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Sarasota Quay
Sarasota Thursday, Dec. 3, 2015 3 years ago

New Quay site owner revives plans along bayfront

The owner of 14.5 acres of bayfront land is preparing a mixed-use project including condo, hotel and retail space.
by: David Conway Deputy Managing Editor

Nearly a year after purchasing the land for $27 million, the owner of the former Sarasota Quay property is taking steps to begin developing the vacant 14.5-acre bayfront site.

The scope of plans, which are still in a preliminary stage, is tied to a development agreement the city approved for the previous owner in 2007. The mixed-use project, called Sarasota Bayside, would include up to 695 condominium units, 189,050 square feet of retail space, 20,000 square feet of office space and a 175-room hotel.

GreenPointe Communities, the Jacksonville-based company that purchased the land in December 2014, submitted a letter to the city Nov. 20, requesting a community workshop to discuss proposed use of a city right of way. The group should submit a revised development agreement early next year, according to GreenPointe Regional President Rick Harcrow.

As GreenPointe prepares to go through the city’s review process, Harcrow says the group believes the site offers the opportunity to connect to booming or burgeoning portions of the city. The land is in close proximity to two top redevelopment targets: the Rosemary District and 42 city-owned acres of land surrounding the Van Wezel Performing Arts Hall.

"We want to really be open and transparent about allowing pedestrian flow into the project." — Rick Harcrow

“Rather than sort of looking at the four corners of the property and working inwardly, we have to think beyond the property lines about what our site can do to complement the surroundings,” Harcrow said. 

Harcrow said the group was taking a placemaking approach to its plans. The 2007 development agreement calls for the creation of two multi-use recreational trails, one on U.S. 41 and a scenic route along the water. Harcrow said the developer has embraced the trails, and other aspects of the project would be designed with pedestrian use in mind.

In addition to a central “meeting place” within the property, Harcrow said the group wants to offer a stronger connection to the land north of the site. Currently, the independent group Sarasota Bayfront 20:20 is plotting a potential redevelopment plan for that city-owned land.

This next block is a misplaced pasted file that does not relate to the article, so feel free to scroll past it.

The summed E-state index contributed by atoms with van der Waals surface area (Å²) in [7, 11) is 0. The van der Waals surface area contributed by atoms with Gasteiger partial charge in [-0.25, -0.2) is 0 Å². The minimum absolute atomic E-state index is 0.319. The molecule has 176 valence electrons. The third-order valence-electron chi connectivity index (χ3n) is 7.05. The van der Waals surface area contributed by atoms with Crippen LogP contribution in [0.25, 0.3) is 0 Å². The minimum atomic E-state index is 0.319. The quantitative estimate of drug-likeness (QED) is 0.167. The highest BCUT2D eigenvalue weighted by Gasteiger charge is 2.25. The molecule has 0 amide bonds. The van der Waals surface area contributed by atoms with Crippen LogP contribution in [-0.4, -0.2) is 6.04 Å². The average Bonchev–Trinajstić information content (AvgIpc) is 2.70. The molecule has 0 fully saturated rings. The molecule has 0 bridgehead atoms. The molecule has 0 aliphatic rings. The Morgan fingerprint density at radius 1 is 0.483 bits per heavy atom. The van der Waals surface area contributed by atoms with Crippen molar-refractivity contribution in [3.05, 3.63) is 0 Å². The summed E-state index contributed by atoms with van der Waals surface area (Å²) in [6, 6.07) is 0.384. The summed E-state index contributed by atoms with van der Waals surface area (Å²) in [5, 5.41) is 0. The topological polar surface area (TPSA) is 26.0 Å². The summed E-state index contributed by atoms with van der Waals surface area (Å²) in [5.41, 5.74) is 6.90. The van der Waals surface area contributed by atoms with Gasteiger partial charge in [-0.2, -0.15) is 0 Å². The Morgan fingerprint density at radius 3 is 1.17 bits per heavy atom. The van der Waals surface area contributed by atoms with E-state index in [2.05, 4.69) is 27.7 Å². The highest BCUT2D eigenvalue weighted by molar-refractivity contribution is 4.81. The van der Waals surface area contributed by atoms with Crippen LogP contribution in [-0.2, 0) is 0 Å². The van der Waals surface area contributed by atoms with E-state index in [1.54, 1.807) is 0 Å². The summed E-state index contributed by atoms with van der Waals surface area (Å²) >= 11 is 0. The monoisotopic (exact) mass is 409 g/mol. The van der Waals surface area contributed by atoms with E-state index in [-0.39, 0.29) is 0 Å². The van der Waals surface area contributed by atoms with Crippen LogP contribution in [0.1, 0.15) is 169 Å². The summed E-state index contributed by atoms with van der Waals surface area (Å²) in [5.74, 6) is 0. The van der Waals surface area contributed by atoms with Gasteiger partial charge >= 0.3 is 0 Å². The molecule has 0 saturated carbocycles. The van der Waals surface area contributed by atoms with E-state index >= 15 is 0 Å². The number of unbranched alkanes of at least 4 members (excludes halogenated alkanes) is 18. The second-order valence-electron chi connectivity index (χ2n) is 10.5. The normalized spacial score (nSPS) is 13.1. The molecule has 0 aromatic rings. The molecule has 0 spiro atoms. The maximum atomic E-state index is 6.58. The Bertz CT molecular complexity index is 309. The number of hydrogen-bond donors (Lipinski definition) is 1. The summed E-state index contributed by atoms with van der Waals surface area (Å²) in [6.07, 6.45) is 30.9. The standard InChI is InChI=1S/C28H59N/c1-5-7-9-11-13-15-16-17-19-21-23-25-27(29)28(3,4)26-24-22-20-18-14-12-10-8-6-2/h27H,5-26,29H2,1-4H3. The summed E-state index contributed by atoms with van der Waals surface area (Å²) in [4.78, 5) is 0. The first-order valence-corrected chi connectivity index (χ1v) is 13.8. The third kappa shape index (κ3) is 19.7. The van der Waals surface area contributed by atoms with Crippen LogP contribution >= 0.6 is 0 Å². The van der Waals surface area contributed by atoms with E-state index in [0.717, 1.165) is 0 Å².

“We would not only have U.S. 41, but we would create some sort of Main Street linkage to the property to the north,” Harcrow said. “We want to really be open and transparent about allowing pedestrian flow into the project.”

Real estate revival

Under the ownership of Irish developer Patrick Kelly, the original 2007 plans for the site fell through following the recession. Builders have revived several projects halted by the real estate market crash, and new developments have been proposed.

Two blocks south of the Quay site, Vue Sarasota Bay will create 275 hotel rooms and 144 condo units. Just across the street, two other hotels are slated to add another 400 rooms. In October, the Vue developer revived plans for a mixed-use project on State Street with 157 condo units and 50,000 square feet of retail space.

"From what we see, the fundamentals are positive and they seem to be poised to be that way for the next several years." — Rick Harcrow

That last project was scaled down from pre-recession plans, which called for 80,000 square feet of retail due to a strong existing retail market.

With Sarasota experiencing a boom, Harcrow said it’s a challenge to ascertain exactly how much additional demand the market can bear. Based on what it has found during the planning process, GreenPointe has not shied away from tackling a significant undertaking.

“Good developers are always trying to understand the fundamentals of the market, to understand the environment in which we’re developing,” Harcrow said. “From what we see, the fundamentals are positive and they seem to be poised to be that way for the next several years.”

The eventual project will be constructed in phases, Harcrow said. He estimated it would likely be a five- to seven-year project.

If everything goes according to schedule, the revised development agreement should be submitted after the first of the year. Harcrow anticipates the final stages of the approval process would take place in spring 2016.

Given the considerable interest surrounding the property over the past decade, Harcrow said GreenPointe has been carefully considering the best approach for the land over the past 12 months. As the project continues to move ahead, he said that philosophy would continue to guide the developer’s decision-making.

“We take this challenge very seriously, and we’re very methodical in our approach,” Harcrow said. “We’re not going to jump in and make a hasty decision.”

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